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I have been swayed by many project managers and their project management methods.
Among them, the method of IT startup in Berlin that I am currently working at is the best.
First, the man-hour estimation is very sophisticated.
What I would like to say is how much that Berlin's company minimizing the harmful effects such as the engineer is forcibly made to say, "I will bring it to an end until this week!" and they are able to keep the promise then the project members were swayed by that.
All project member of the manager's team called this method "fibonacci".
Anyway, I have never met who can estimate accurately.
No one can see the entire complicated project, and guess "It would take **days to finish this with our team".
This estimation will never be correct.
If you ask the engineer heatedly "Hey! you said you could finish the program until this week, didn't you?
Who said that? It was me? Absolutely NO. It was you.
It was from your mouth that I heard all that every single word like 'Until this week'. It is Friday night already. What will we do? What will YOU do??? ", that will not make the project go further.
Quite the opposite, if you appreciate to engineer for writing code, that will not work neither.
Unless you have logical basis, you fail to estimate man-hour even if you use a carrot and stick approach.
If I insist that, somebody says "So, Waterfall is bad, now we should adapt Agile."
But all the projects I joined were using Agile.
It goes around a small development process of about two weeks.
Even if you adapt Agile, you need to estimate the man-hours.
There were constant conflicts between the project management team and the development team because of misunderstanding and large estimation errors.
Then, I recommend fibonacci estimation method.
As a principle, all project members have to attend the meeting to estimate.
It's a huge waste of time if you linger, so make it as a routine and finish it quickly.
If you repeat it several times, the meeting take 20 to 30 minutes because it is something we do all the time.
[ 1 ] Divide the function you want to implement into small unit as much as possible then issue task ticket.
ex. user registration function by Twitter authentication
[ 2 ] Tag the back-end ,front-end, or etc.
In the case of that it is necessary to implement both Back-end and Front-end, prepare two tickets and tag each one.
user registration function by Twitter authentication - back-end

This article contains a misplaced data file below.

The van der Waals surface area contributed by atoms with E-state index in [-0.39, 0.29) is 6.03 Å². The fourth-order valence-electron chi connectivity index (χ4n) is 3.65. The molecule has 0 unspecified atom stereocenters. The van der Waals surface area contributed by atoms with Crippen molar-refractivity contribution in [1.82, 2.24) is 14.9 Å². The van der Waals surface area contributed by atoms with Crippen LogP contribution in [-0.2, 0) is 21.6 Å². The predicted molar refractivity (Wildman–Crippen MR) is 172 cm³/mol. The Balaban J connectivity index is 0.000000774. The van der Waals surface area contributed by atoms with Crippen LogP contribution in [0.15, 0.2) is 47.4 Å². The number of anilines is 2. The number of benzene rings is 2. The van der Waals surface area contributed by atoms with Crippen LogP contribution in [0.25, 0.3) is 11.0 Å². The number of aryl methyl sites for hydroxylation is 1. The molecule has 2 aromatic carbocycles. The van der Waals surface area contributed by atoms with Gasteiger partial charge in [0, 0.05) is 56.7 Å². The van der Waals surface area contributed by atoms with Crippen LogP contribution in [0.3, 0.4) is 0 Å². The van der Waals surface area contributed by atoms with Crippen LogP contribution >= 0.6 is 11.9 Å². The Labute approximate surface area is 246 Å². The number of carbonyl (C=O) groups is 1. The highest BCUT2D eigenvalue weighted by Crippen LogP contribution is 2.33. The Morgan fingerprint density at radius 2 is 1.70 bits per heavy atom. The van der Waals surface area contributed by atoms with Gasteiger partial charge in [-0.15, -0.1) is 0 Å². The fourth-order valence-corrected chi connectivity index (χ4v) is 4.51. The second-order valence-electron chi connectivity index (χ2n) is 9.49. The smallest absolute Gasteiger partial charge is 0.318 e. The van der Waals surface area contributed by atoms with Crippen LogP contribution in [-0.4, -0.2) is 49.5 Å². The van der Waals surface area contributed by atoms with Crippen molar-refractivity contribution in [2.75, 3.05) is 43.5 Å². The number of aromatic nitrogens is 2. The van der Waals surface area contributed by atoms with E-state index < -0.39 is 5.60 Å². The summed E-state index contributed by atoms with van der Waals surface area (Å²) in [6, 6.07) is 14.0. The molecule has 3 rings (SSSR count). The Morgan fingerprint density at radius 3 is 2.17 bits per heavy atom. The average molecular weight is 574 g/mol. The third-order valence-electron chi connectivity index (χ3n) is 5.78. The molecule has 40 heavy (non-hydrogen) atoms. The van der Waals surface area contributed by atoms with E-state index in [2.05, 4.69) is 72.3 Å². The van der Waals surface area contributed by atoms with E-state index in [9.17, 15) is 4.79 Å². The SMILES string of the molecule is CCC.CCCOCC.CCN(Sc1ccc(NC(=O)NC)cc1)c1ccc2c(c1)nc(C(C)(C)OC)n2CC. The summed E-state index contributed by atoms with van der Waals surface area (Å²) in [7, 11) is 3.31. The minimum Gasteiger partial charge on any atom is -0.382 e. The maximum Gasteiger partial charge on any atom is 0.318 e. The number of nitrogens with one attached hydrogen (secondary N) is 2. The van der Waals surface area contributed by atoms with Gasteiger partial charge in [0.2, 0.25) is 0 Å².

user registration function by Twitter authentication - front-end
[ 3 ] All of the project member put a point for the required man-hours to each ticket using Fibonacci sequence.
Using the sequence of 2, 3, 5, 8, 13, and 21, apply 21 points to the ticket that will take the most man-hours and apply 2 points to the least.
[ 4 ] Sort tickets in order of priority.
Priority based on "which features should be implemented first" apart from the number of points give in step 3.
[ 5 ] Extract only the amount that is likely to be completed within 2 weeks from the top of priority.
It depends on number of team, but normally about 10 to 20 tickets.
[ 6 ] Assign that tickets to each person in charge.
After that, develop and develop.
[ 7 ] Every time bug fixes come out, issue a ticket and put an estimated number of fibonacci to it.
[ 8 ] When the two-week sprint is over, count the total points on the finished ticket.
Don't blame tickets and the person in charge if they haven't finished yet. Just count.
[ 9 ] Return to step 1 and repeat the same procedure.
When the two-week sprint is over, count the total points on the completed ticket again.
If you repeat this many times, the average speed that the team can process in 2 weeks will be calculated in points.
This is well and truly accurate. No matter how much effort you put into developing it, the speed doesn't suddenly double.
Also, the number of points of average speed here is in units of 100 points or something like that, not 100 person-months by any means.
Those points will be the value after the above procedure have been done by all of the project team members.